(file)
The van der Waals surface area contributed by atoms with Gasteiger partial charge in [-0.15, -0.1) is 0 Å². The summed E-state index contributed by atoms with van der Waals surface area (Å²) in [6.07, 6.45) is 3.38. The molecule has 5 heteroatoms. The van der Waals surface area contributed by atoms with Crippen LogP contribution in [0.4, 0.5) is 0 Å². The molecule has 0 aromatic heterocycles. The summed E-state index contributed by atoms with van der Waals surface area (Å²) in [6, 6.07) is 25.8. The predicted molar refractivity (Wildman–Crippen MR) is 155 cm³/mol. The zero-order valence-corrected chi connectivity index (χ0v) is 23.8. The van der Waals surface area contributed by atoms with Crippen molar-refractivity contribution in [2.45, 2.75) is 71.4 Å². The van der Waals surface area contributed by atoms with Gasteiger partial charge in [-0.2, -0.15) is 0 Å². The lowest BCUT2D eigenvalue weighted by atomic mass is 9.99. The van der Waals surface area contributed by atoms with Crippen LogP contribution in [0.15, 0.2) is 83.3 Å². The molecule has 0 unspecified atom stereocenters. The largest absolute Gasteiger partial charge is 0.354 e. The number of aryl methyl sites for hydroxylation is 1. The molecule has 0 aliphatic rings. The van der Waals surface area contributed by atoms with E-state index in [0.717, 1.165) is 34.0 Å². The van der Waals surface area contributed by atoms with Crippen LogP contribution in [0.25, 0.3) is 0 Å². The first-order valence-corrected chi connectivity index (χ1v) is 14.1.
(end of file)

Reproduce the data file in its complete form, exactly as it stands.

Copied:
The van der Waals surface area contributed by atoms with Gasteiger partial charge in [-0.15, -0.1) is 0 Å². The summed E-state index contributed by atoms with van der Waals surface area (Å²) in [6.07, 6.45) is 3.38. The molecule has 5 heteroatoms. The van der Waals surface area contributed by atoms with Crippen LogP contribution in [0.4, 0.5) is 0 Å². The molecule has 0 aromatic heterocycles. The summed E-state index contributed by atoms with van der Waals surface area (Å²) in [6, 6.07) is 25.8. The predicted molar refractivity (Wildman–Crippen MR) is 155 cm³/mol. The zero-order valence-corrected chi connectivity index (χ0v) is 23.8. The van der Waals surface area contributed by atoms with Crippen molar-refractivity contribution in [2.45, 2.75) is 71.4 Å². The van der Waals surface area contributed by atoms with Gasteiger partial charge in [-0.2, -0.15) is 0 Å². The lowest BCUT2D eigenvalue weighted by atomic mass is 9.99. The van der Waals surface area contributed by atoms with Crippen LogP contribution in [0.15, 0.2) is 83.3 Å². The molecule has 0 unspecified atom stereocenters. The largest absolute Gasteiger partial charge is 0.354 e. The number of aryl methyl sites for hydroxylation is 1. The molecule has 0 aliphatic rings. The van der Waals surface area contributed by atoms with E-state index in [0.717, 1.165) is 34.0 Å². The van der Waals surface area contributed by atoms with Crippen LogP contribution in [0.25, 0.3) is 0 Å². The first-order valence-corrected chi connectivity index (χ1v) is 14.1.